Brian Sullivan



I love looking at the archetypes and legends of history. I say legends of the past because, unlike the word myth, a legend is a guide on the side of a map that aids in interpretation. This approach to literature is nothing new. Allegoric interpretation was used by Greek philosophers to explain Homeric myths ,and Philo of Alexandria  interpreted the Hebrew bible allegorically. Following the destruction of the Jewish temple in 70 C.E., many of the Biblical laws and stories were interpreted internally. Kabbalistic writers saw hidden spiritual truths rooted in the Torah. One such Kabbalistic approach is found in the marital life of Jacob, Rachel and Leah.

Jacob fell in love with Rachel, the beautiful younger daughter of Laban, who has Jacob work seven years before the marriage can occur. Rachel was his dream girl. In Hebrew literature the meaning of names is often important. Rachel means ‘ewe’ – a harmless, loveable, peace loving animal of sweet disposition. The Hebrew Alphabet is also used to write numbers; hence the name Rachel spells 238 which is also the numerical equivalent of one of the words for light. (Hebrew has 13 words for light, just as Inuit has 27 words for snow, and I believe Arabic has 80 words for camel). Rachel was the light of Jacobs’s life, the girl who would light up a room the moment she walked in it. She was the beautiful girl that any man would love to have on his arm.

Jacobs love for Rachel was so intense that the seven years of labour flew by and soon the blessed union was to occur. Bedecked in a garment that covered his bride’s face, which was to remain in place all night, in the be-darkened bed chamber, he awakens to find he’s slept with his sister in law! Now what could be worse than waking up with your sister in law (no mother in law jokes please). Dad had switched the girls, and whether due to the social conditions prevalent at the time, the sister, Leah, did not dare speak up we know not. There are some Rabbi's who claim that Jacobs bad dude of a brother, Esau, wanted here and Leah would do anything to avoid that bad match. Well, we do know that Laban was the ultimate con man – he tries to make out it was wrong for the younger Rachel to marry before her older sister. “You know you have met an authentic crook”, said Rabbi Jesse Jacobson, when you walk out feeling guilty’!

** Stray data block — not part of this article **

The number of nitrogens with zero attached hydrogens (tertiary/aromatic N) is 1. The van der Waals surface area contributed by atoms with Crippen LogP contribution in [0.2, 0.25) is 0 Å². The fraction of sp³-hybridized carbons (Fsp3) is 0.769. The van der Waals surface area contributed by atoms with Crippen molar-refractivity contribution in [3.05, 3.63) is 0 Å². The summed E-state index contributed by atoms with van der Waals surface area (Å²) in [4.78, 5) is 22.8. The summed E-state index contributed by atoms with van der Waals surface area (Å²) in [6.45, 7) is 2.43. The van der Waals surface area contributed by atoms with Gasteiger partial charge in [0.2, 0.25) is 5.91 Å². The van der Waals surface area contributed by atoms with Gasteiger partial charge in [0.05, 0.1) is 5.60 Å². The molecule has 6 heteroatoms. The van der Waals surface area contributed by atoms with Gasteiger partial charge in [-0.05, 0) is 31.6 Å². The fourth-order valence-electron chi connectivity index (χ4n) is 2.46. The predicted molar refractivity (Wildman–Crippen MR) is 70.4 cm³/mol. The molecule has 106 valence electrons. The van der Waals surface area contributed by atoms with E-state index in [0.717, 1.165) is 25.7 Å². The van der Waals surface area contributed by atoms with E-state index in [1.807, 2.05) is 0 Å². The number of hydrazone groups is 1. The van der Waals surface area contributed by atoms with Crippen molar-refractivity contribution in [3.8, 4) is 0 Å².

Jacob could have divorced Leah on the spot but instead agrees to work another seven years for Rachel as well (although he can marry her long before then). One can feel for Rachel shunted away from her future husband and betrayed by sister and Dad, and Leah would always know that Jacob loved the younger more beautiful sister more. Yet Rachel would die relatively young and Jacob would spend the majority of his life with Leah and traditionally his remains lay with her to this day, whereas Rachel was buried elsewhere.

To the Jewish interpreters everything was by divine providence so what is the point? Jewish interpretation sees the stories of Torah as revealing the qualities that reside within - a Rachel and a Leah in every bride. The characters in the story are qualities within all women.

Rachel was the young girl that inflated Jacobs ego. She was what Jacob saw projected of himself in her. Such illusions do not last however. After the wedding night, the illusions of courtship, give way to the reality, and hard working Leah of the relationship. Leah means exhausted, and her eyes are described as not having the luster that shone from Rachel’s eyes. She is the harried housewife, the worker. Whereas Rachel lifted the spirits of Jacob, Leah represented that part of Jacob that forced him to battle inner forces within. Jacob was later renamed Israel or ‘struggler, contender, wrestler with God’ and he would have to contend the jealousies between sister wives -the fertile Leah and barren beautiful Rachel.

In marriage we, and I speak as a male, are often drawn to the beautiful bride who soon will – no matter how perfect she truly is – force us to transcend our egoic infatuation over her obvious beauty. After all we know all women are beautiful! Yet we are soon forced to discover a Leah – the real woman who forces the man to go deep within himself beyond the Rachel element that suits our own personal ego and dreams to face reality and be forced to grow.

Of course principles are not limited by our sex. For in every man there is also the fantasy and reality that confronts the new bride.

The story of Rachel and Leah however has us ask whether we are ready to marry the other woman within your bride – or the other man within the husband. Am, I marrying the girl who lightens up the very space she enters, the girl who thrills my ego, or am I prepared to stay married to the woman exhausted after a hard day with the kids, who is perhaps too tired to put on the makeup.

Perhaps it is only when we are truly prepared to work through the exhausting realities of marriage are we emotionally mature enough to again reawaken within our beloved exhausted Leah the beautiful beloved Rachel that is waiting to be drawn back to a passionate life of joy.

Thus endeth the speculation ……


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